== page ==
New Synagogue (Žilina)

The New Synagogue (Slovak: Nová Synagóga) of Žilina, Slovakia, was constructed between 1928 and 1931 to the designs of the German modernist architect Peter Behrens. It is sometimes referred to as the Neological or Neolog Synagogue (Slovak: Neologická synagóga or Synagóga Neológov), as it housed the Neolog (Reform Judaism) congregation of the town. Completed eight years before World War II, which almost obliterated the Jewish population of Slovakia,[1] it has been called "the last Slovak synagogue".[2] Having been used for other purposes after WW2, it was restored 2011-17 to become an arts centre.

Interior of the restored dome of the New Synagogue, Žilina
The New Synagogue shortly after completion, from a postcard of c. 1931
Eastern facade following restoration, 2016

History Edit

The town of Žilina had been resistant to Jewish settlers and by the middle of the nineteenth century, only two Jewish families lived there.[3] An early synagogue of c. 1860 was replaced by a new one in 1880.[4] The Jewish community in Žilina continued to grow, reaching about 3,000 in the early 1930s.[5] During the 1920s an international competition was launched for a modern synagogue for the Reform Judaism congregation; competitors included Lipot Baumhorn and Josef Hoffmann. The competition was won by the architect and designer Peter Behrens (1868–1940) and the synagogue was constructed between 1928 and 1931.[6] In 1934 Behrens joined the Nazi Party and later worked on Hitler's plans for redesigning Berlin.[7]

After World War II, from which only 600 Jews returned to the city, the building was taken over by the town for cultural purposes, including an assembly hall for Žilina University and a cinema.[8][9]

Since 2012 the synagogue has been under restoration for use as an art gallery and cultural centre. From 2014, the work has carried out by the NGO Truc sphérique, with the aid of an EEA grant from Norway, Liechtenstein and Iceland and with the support of the town of Žilina and the town's remaining Jewish community. Work has included restoration of wall surfaces in the interior and the façade of the building. The synagogue building has been open for events from August 2016 and the restoration was completed in July 2017.[10][11]

Design Edit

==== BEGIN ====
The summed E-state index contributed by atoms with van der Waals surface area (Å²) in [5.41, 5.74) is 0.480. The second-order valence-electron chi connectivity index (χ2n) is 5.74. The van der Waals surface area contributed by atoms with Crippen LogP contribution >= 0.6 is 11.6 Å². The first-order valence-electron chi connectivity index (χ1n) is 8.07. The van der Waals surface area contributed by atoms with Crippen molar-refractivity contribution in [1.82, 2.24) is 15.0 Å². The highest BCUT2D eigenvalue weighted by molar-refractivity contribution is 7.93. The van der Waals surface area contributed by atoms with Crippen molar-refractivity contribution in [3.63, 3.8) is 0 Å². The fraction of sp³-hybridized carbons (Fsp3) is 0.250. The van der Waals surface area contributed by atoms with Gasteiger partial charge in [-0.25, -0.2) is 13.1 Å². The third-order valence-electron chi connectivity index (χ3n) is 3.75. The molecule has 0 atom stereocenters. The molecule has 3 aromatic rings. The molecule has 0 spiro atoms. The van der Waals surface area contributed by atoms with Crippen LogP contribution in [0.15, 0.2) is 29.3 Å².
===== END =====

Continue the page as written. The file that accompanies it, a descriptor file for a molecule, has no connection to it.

The synagogue was built to accommodate 450 men in the prayer hall with 350 women in the galleries. The hall features high, narrow windows. The dome over the hall has a diameter of 16 metres and a height of 17.6 metres. The low front entrance is accessed by a flight of steps from street level.[12] The front facade was considerably altered in the period 1945-1980. The congregational hall retained its domed structure, but the women's galleries which lined the upper storey were removed.[13] The present restorations have reinstated many of the original interior and design features.

See also Edit

References Edit


  1. ^ The Jewish population of Slovakia fell from 136,737 in 1930 to about 30,000 in 1946. See "Czechoslovakia", The YIVO Encyclopedia of Jews in Eastern Europe, accessed 30 July 2015.
  2. ^ Dulla (2004), 199.
  3. ^ Anon (2007).
  4. ^ Anon (n.d.)
  5. ^ Ďuriníková (2012), 17.
  6. ^ Borský (2007), 160.
  7. ^ "Peter Behrens", Royal Institute of British Architects website, accessed 24 July 2015.
  8. ^ Anon (n.d.)
  9. ^ Borský (2007), 160.
  10. ^ Močková, Jana (2017-05-10). "Nikdy ich neopustila naivná viera, že to nakoniec dajú. Po 6 rokoch otvárajú žilinskú synagógu". Denník N (in Slovak). Retrieved 2020-05-06.
  11. ^ New Synagogue website page - "Grants" (in Slovak); Project summary description (in English).
  12. ^ "Neologic Synagogue", website of Register of Modern Architecture on Slovakia, accessed 24 July 2015
  13. ^ Borský (2007), 160.


49°13′29″N 18°44′14″E / 49.22465°N 18.73721°E / 49.22465; 18.73721